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Psychology/Interviewer body language


Not sure if this is in within your area of expertise but I thought I'd give it a shot.

I just had a job interview over Skype and something confused me - at the end of the interview, the principle asked if I had any other questions, and I said no. Then he began to fidget *a lot* with his collar as he explained that they would contact candidates next week, and thanked me for my time. I'm wondering if this might give any insight into my chances?

The context: Overall my impression of the interview was positive. I felt rapport with the hiring committee - by the end, we were talking about hypothetical situations e.g. "If you came here, in your first months I feel you would be a great fit with x project." They were impressed with my resume, I felt they were selling me the job, we all laughed together several times. I certainly was nervous and didn't feel I aced it, but there were no questions that I felt I blundered completely.

That collar fidgeting was the only thing I couldn't really interpret. Do you have any thoughts?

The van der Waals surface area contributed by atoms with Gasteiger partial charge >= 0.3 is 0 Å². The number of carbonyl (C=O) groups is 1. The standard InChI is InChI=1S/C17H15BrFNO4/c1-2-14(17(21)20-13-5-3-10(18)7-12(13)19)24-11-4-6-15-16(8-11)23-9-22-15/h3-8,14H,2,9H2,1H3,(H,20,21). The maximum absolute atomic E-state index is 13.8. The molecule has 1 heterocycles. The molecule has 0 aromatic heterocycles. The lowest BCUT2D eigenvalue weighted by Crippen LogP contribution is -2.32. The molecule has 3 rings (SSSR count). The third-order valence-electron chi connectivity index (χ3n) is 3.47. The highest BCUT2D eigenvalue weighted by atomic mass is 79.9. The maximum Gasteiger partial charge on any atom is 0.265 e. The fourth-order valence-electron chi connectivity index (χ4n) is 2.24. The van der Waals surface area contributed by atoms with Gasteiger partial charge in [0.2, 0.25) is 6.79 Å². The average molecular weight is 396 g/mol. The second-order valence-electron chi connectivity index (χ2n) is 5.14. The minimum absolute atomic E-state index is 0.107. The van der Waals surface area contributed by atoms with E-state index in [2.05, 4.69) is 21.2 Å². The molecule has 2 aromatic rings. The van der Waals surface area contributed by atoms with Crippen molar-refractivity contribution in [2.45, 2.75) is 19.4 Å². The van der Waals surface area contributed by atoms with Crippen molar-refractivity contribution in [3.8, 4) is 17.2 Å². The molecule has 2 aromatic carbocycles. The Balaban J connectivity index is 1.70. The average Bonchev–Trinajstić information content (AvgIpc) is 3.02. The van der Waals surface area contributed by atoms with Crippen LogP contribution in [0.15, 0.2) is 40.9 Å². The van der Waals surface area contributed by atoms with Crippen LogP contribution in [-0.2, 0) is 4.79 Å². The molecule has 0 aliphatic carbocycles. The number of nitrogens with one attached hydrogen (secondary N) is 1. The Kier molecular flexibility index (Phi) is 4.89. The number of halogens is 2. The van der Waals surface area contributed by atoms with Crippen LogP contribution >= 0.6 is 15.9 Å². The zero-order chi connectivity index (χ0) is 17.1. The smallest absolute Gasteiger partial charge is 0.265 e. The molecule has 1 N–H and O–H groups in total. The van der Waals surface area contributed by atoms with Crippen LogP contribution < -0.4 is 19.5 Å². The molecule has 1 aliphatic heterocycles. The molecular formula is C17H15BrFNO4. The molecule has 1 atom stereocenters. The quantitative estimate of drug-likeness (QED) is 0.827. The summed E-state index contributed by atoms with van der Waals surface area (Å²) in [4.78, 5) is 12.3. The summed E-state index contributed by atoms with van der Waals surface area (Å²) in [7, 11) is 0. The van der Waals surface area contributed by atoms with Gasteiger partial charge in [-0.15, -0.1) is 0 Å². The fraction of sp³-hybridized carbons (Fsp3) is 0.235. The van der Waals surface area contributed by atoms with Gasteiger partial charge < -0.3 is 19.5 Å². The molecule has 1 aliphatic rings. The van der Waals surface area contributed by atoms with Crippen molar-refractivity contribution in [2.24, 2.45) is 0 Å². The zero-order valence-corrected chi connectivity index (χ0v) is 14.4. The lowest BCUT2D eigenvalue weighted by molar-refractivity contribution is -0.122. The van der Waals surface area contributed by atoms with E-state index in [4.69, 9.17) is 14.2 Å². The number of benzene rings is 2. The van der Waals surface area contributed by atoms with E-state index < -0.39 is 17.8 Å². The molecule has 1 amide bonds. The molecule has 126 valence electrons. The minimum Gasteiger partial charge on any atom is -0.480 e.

Thank you for submitting you question to me here at AllExperts! The collar fidgeting could have been his personal tic and meant nothing, or it could have been a sign that he was uncomfortable with interviewing/Skype interviewing. Without knowing him better, it would be hard to say. I would recommend, however, that if you have no questions that you expand your response from "no" to "not at this time; may I contact you by email or phone in the future if any should arise?" This lets the interviewer know that you are interested and willing to learn more about the position.

Best wishes!
Dr. Luna


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Kristina Luna


I specialize in clinical psychology with particular experience in clinical hypnosis, borderline personality disorder, LGBTQ, and aging. I have not worked with children for several years and would not feel comfortable answering child and adolescent based questions. My interests in adult psychology are fairly diverse, so please, sent me a question and lets see if I can help.


I have been working in the field of psychology, to some degree, since 1998. Initially, my work was more behaviorally based, but through my educational and training experiences, I have expanded to a more eclectic viewpoint. I have taught introductory psychology and have worked in college counseling. I have also studied hypnosis for several years, completing my dissertation on basic research in hypnosis. Finally, I completed my internship and residency in a transitional treatment program for young adults (18 - 16) with difficulty transitioning from home.

Doctor of Psychology 2009 Indiana University of Pennsylvania Indiana, Pennsylvania Master of Arts in Psychology 2002 MCP Hahnemann/Drexel University Philadelphia, Pennsylvania Bachelor of Arts in Psychology 1997 Keuka College Keuka Park, New York

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